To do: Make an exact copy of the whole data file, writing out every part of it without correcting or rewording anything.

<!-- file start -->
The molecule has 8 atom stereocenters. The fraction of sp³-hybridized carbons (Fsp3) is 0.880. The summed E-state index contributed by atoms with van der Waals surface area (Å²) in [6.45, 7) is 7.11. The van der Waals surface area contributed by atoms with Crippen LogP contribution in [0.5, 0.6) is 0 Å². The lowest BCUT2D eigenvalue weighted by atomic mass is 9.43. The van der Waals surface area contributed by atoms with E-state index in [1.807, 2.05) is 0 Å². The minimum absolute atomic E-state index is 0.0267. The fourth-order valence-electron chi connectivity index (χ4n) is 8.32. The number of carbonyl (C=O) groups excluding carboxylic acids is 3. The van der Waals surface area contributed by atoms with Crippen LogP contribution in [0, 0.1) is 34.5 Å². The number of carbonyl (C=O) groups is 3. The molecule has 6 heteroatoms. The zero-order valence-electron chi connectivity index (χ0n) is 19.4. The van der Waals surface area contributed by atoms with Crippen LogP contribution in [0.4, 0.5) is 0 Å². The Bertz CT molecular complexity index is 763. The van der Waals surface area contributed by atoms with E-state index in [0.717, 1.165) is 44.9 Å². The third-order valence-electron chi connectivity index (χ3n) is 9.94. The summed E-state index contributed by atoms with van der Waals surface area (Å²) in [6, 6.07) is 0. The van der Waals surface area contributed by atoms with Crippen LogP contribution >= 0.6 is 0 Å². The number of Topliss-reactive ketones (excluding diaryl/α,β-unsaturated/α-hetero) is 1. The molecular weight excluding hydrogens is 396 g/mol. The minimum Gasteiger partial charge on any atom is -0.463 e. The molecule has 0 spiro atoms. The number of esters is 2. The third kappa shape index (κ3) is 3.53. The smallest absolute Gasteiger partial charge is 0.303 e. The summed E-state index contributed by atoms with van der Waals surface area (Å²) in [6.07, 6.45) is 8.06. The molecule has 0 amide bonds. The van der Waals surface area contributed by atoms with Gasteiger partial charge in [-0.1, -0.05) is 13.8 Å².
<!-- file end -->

The molecule has 8 atom stereocenters. The fraction of sp³-hybridized carbons (Fsp3) is 0.880. The summed E-state index contributed by atoms with van der Waals surface area (Å²) in [6.45, 7) is 7.11. The van der Waals surface area contributed by atoms with Crippen LogP contribution in [0.5, 0.6) is 0 Å². The lowest BCUT2D eigenvalue weighted by atomic mass is 9.43. The van der Waals surface area contributed by atoms with E-state index in [1.807, 2.05) is 0 Å². The minimum absolute atomic E-state index is 0.0267. The fourth-order valence-electron chi connectivity index (χ4n) is 8.32. The number of carbonyl (C=O) groups excluding carboxylic acids is 3. The van der Waals surface area contributed by atoms with Crippen LogP contribution in [0, 0.1) is 34.5 Å². The number of carbonyl (C=O) groups is 3. The molecule has 6 heteroatoms. The zero-order valence-electron chi connectivity index (χ0n) is 19.4. The van der Waals surface area contributed by atoms with Crippen LogP contribution in [0.4, 0.5) is 0 Å². The Bertz CT molecular complexity index is 763. The van der Waals surface area contributed by atoms with E-state index in [0.717, 1.165) is 44.9 Å². The third-order valence-electron chi connectivity index (χ3n) is 9.94. The summed E-state index contributed by atoms with van der Waals surface area (Å²) in [6, 6.07) is 0. The van der Waals surface area contributed by atoms with Crippen LogP contribution >= 0.6 is 0 Å². The number of Topliss-reactive ketones (excluding diaryl/α,β-unsaturated/α-hetero) is 1. The molecular weight excluding hydrogens is 396 g/mol. The minimum Gasteiger partial charge on any atom is -0.463 e. The molecule has 0 spiro atoms. The number of esters is 2. The third kappa shape index (κ3) is 3.53. The smallest absolute Gasteiger partial charge is 0.303 e. The summed E-state index contributed by atoms with van der Waals surface area (Å²) in [6.07, 6.45) is 8.06. The molecule has 0 amide bonds. The van der Waals surface area contributed by atoms with Gasteiger partial charge in [-0.1, -0.05) is 13.8 Å².